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Published: Friday, 3/9/2007

Second grader dies in East Toledo fire; child is 2nd killed by blaze in 2007

BY CHRISTINA HALL
BLADE STAFF WRITER

An 8-year-old second grader died yesterday after a fire started by an electric heater spread thick, heavy smoke throughout her family s East Toledo house.

Abby Kerschner was the second child killed in a city fire this year. Her death occurred just hours after eight children died in a blaze in New York City, and less than two months after a 4-year-old boy died in a duplex fire on Floyd Street in central Toledo.

As Abby s family mourns, another central-city mother monitors the condition of her two daughters, who are listed in critical condition after an apartment fire Tuesday on West Bancroft Street.

Investigators said an electric heater started the fatal fire in a rear, three-season porch of this home on Burr Street in East Toledo. The accidental blaze caused $50,000 in damage.
Investigators said an electric heater started the fatal fire in a rear, three-season porch of this home on Burr Street in East Toledo. The accidental blaze caused $50,000 in damage.
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Fire officials said operational smoke detectors inside Abby s home, 1954 Burr St., could have saved her life.

It would have made a big difference, investigator Michael Smith said as he stood outside the 1 -story house, from which fire station No. 13 can be seen a short distance away.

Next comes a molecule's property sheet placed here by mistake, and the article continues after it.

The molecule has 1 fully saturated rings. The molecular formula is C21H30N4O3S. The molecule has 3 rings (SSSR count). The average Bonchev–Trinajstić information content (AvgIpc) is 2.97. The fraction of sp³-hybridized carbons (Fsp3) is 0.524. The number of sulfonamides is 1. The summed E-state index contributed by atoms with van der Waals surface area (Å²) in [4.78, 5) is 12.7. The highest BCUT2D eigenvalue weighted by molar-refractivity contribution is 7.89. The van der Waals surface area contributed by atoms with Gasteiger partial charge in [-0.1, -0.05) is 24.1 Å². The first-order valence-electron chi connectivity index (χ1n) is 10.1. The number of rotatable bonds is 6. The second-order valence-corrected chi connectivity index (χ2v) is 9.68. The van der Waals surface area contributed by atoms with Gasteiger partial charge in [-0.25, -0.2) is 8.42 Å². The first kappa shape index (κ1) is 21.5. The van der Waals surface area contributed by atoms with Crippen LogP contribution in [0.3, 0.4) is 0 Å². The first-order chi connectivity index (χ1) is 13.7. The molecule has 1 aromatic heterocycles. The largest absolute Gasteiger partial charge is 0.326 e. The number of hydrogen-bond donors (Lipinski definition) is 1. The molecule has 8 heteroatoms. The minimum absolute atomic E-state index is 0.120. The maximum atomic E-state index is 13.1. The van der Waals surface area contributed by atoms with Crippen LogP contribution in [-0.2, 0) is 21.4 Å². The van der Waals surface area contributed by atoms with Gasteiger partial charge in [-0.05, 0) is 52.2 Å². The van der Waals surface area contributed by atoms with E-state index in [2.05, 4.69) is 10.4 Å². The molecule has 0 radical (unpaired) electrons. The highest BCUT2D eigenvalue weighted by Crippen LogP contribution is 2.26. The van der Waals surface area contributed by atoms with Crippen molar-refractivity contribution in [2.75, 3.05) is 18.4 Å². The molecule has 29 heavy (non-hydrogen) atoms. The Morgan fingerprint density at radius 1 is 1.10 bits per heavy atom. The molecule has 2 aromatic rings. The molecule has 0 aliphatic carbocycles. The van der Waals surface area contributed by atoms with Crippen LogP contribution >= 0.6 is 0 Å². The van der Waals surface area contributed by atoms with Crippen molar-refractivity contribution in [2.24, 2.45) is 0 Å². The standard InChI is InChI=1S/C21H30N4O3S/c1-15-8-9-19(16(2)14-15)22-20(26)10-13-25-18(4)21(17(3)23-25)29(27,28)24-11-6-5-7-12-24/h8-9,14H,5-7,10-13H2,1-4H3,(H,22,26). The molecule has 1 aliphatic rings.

Inside nearby Birmingham Elementary School, Abby s devastated schoolmates, teachers, counselors, and administrators talked about her death.

Some students, so overcome by grief, were allowed to go home with their parents.

Abby s classmates made cards for her family and wrote down their feelings, Principal Barb Guthrie said.

Abby was described as a good student who was engaging, enthusiastic, and had a great sense of humor. She shared funny stories, loved reading books, and was eager to illustrate the books she had read, according to a statement from the principal and two teachers.

Abby had an inquiring mind and loved experiments in science, it stated. Her peers always looked to her as an example, and her sweet nature had an effect on teachers and students alike.

The accidental blaze began in a rear, three-season porch and caused about $50,000 damage. The heater, used to warm the room, caught the sofa on fire, investigators said. Flames consumed the sofa and spread, they said.

Roses have been tucked into a front-porch railing at the Burr Street home where a fire killed an 8-year-old girl yesterday. Roses have been tucked into a front-porch railing at the Burr Street home where a fire killed an 8-year-old girl yesterday.
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Abby s mother, Angela Thompson, was sleeping with her 2-year-old son, Hector Flores III, in a first-floor bedroom. The boy stirred, awakening Ms. Thompson about 7:35 a.m., investigators said.

The 29-year-old mother coughed from the smoke. She told authorities she could hear Abby who had been sleeping upstairs yelling. But Ms. Thompson couldn t make it upstairs because the house was full of smoke.

She had no choice, investigator Smith said.

Ms. Thompson opened a front bedroom window and fled with her son. She yelled for help from neighbors, but no one came, Mr. Smith said.